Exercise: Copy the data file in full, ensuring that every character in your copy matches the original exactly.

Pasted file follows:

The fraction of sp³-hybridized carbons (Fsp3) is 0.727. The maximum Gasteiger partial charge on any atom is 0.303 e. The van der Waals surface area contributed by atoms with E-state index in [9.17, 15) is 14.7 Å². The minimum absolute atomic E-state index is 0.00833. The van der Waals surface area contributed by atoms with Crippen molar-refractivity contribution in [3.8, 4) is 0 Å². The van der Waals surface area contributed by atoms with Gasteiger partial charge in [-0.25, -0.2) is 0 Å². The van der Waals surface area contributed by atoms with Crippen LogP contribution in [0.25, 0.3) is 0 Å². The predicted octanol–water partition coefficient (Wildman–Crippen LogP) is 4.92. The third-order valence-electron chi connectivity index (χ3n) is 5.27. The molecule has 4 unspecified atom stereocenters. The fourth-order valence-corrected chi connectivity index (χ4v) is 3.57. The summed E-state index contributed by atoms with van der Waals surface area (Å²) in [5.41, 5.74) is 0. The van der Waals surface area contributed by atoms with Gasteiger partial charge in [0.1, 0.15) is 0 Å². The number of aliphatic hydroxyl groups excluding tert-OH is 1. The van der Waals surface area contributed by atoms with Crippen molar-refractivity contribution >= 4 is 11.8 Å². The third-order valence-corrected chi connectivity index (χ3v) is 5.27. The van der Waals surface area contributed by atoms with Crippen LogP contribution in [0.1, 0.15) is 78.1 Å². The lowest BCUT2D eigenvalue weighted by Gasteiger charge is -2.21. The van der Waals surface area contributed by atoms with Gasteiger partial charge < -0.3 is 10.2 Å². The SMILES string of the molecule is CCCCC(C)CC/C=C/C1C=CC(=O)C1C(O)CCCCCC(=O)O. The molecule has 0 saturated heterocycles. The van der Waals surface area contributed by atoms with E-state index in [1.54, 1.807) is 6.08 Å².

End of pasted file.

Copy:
The fraction of sp³-hybridized carbons (Fsp3) is 0.727. The maximum Gasteiger partial charge on any atom is 0.303 e. The van der Waals surface area contributed by atoms with E-state index in [9.17, 15) is 14.7 Å². The minimum absolute atomic E-state index is 0.00833. The van der Waals surface area contributed by atoms with Crippen molar-refractivity contribution in [3.8, 4) is 0 Å². The van der Waals surface area contributed by atoms with Gasteiger partial charge in [-0.25, -0.2) is 0 Å². The van der Waals surface area contributed by atoms with Crippen LogP contribution in [0.25, 0.3) is 0 Å². The predicted octanol–water partition coefficient (Wildman–Crippen LogP) is 4.92. The third-order valence-electron chi connectivity index (χ3n) is 5.27. The molecule has 4 unspecified atom stereocenters. The fourth-order valence-corrected chi connectivity index (χ4v) is 3.57. The summed E-state index contributed by atoms with van der Waals surface area (Å²) in [5.41, 5.74) is 0. The van der Waals surface area contributed by atoms with Gasteiger partial charge in [0.1, 0.15) is 0 Å². The number of aliphatic hydroxyl groups excluding tert-OH is 1. The van der Waals surface area contributed by atoms with Crippen molar-refractivity contribution >= 4 is 11.8 Å². The third-order valence-corrected chi connectivity index (χ3v) is 5.27. The van der Waals surface area contributed by atoms with Crippen LogP contribution in [0.1, 0.15) is 78.1 Å². The lowest BCUT2D eigenvalue weighted by Gasteiger charge is -2.21. The van der Waals surface area contributed by atoms with Gasteiger partial charge < -0.3 is 10.2 Å². The SMILES string of the molecule is CCCCC(C)CC/C=C/C1C=CC(=O)C1C(O)CCCCCC(=O)O. The molecule has 0 saturated heterocycles. The van der Waals surface area contributed by atoms with E-state index in [1.54, 1.807) is 6.08 Å².